Over the last decade, I've noticed a change in the Dominican order - a remarkable and beautiful shift towards orthodoxy.
This change is being led - for the most part - by the JPII generation. No surprises here. What is interesting, however, is that the Dominican boomer contingent seems happy to go along with it. At the very least, they're allowing the younger ones to be faithful and get their orthodoxy thang goin' on without running interference (unlike, say, the Jesuits).
And the result has been an increase in vocations. This month the Dominican Province of St. Joseph (in the east of the US) formally accepted 21 men as novices -- the province's largest novitiate class since 1966.
Here's their (orthodox!) perspective on why this has occurred:
"There has been talk among some that the Second Vatican Council represented a break with the past and the introduction of something completely new for the church," he said. "It's a shift, there's renewal, there are graces given, the Holy Spirit works and raises up new things -- but there's still continuity here. And the Dominicans are the beneficiaries of their own continuity -- of 800 years."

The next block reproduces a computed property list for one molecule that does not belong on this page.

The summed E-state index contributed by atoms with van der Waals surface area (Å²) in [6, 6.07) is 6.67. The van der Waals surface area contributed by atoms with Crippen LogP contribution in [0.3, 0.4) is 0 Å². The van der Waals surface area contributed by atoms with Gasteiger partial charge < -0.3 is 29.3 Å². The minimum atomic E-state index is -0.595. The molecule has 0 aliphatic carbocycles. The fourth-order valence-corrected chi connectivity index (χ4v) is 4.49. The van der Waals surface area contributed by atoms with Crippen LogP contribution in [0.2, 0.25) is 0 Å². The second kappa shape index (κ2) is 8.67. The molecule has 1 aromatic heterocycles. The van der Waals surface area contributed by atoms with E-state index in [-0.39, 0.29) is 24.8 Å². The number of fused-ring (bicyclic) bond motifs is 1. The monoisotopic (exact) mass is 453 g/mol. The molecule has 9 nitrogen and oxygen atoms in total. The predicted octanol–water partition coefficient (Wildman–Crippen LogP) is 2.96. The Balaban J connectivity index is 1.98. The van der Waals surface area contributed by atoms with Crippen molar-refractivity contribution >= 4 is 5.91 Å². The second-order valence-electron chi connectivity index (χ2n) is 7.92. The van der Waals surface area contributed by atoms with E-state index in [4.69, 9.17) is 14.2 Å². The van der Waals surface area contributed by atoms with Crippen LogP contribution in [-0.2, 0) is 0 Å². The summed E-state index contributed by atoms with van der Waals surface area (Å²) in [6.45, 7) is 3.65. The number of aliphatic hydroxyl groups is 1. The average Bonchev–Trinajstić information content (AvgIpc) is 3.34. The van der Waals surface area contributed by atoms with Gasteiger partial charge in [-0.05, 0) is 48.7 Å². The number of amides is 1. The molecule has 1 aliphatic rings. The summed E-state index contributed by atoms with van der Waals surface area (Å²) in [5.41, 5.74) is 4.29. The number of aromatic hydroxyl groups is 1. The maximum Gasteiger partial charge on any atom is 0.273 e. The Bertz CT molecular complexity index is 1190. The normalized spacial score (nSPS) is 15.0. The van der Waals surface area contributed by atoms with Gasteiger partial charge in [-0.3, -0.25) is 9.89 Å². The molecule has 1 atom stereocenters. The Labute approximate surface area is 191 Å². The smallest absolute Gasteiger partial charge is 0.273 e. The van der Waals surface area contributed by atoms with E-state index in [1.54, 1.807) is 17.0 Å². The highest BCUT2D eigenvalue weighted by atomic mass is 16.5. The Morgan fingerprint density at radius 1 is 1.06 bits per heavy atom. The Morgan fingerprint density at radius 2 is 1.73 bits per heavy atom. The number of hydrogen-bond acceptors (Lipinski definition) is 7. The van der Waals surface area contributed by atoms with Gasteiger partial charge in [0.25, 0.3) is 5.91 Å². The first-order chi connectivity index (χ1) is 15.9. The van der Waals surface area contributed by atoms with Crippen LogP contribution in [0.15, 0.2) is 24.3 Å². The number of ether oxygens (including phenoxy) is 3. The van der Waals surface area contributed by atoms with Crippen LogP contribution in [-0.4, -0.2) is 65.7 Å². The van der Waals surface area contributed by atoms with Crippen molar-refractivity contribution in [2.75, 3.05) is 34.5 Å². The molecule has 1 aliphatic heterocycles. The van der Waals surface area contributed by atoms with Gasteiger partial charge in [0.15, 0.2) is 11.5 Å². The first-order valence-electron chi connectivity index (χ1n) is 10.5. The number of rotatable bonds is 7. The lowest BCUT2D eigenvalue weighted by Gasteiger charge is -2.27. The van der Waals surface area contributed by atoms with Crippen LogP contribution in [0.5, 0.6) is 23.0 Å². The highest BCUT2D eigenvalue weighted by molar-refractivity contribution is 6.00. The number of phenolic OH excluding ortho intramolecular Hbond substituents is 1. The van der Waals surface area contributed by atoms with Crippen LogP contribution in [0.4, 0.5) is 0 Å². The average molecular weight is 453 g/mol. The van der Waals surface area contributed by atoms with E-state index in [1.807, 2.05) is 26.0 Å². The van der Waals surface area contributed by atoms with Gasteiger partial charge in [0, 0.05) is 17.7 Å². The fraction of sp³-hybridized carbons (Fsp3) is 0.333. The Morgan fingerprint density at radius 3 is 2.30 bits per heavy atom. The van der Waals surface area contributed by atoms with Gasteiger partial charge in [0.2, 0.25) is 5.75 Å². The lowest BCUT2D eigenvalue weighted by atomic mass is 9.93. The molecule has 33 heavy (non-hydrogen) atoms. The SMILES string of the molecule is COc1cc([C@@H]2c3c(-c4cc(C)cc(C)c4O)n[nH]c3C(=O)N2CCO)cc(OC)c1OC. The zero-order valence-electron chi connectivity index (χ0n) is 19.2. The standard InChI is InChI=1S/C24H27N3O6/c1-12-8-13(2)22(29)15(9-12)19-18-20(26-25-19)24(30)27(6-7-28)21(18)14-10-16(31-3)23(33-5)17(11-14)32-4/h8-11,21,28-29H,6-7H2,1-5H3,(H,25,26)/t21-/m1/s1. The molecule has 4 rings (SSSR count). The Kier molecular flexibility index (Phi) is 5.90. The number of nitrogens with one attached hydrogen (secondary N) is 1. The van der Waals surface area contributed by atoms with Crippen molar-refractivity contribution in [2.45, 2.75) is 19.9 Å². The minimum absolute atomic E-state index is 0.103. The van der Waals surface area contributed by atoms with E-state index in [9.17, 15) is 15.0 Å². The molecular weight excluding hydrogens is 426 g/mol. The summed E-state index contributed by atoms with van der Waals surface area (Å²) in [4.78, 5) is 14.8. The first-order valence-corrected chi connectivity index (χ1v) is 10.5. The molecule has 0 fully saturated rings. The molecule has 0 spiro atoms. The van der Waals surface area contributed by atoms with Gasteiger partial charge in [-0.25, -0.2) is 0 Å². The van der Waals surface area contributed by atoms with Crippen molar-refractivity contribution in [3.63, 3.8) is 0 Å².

In 1965, the year Vatican II ended, there were 12,271 religious brothers in the United States, compared with 4,690 in 2010, and 58,632 total priests, compared with 39,993 in 2010, according to the Center for Applied Research in the Apostolate at Georgetown University.
Despite efforts in other Catholic orders since the council to alter their own traditions and teachings with the aim of appealing to a younger, wider audience, for the Province of St. Joseph, "there was not a whole lot of toying or monkeying with the liturgy," Father Garrot said, adding that he thinks some other orders have actually hurt their recruitment efforts by straying from their tradition.
"All I can hope is that we're riding the crest of what will happen for everyone else in due time as they reclaim their tradition and settle," he said.Communal prayer and the wearing of religious habits are traditional aspects of Dominican life, for example, that Father Garrot said attracted many of the novices, who are to take their first vows in a year.
The current vocations director, Father Croell said that the traditional attracts men because "we're living in uncertain times right now, very secular times, and there's a number of factors that young men are looking for."
"They're looking for something transcendent, they're looking for a purpose in their life -- a lot of people are searching," he said.
You can find further information on the Dominican rite, if you're interested, here.
Please join me in praying for these wonderful young men. May God bless them and assist them in their discernment. May He keep them true in and to their vocations all the days of their lives.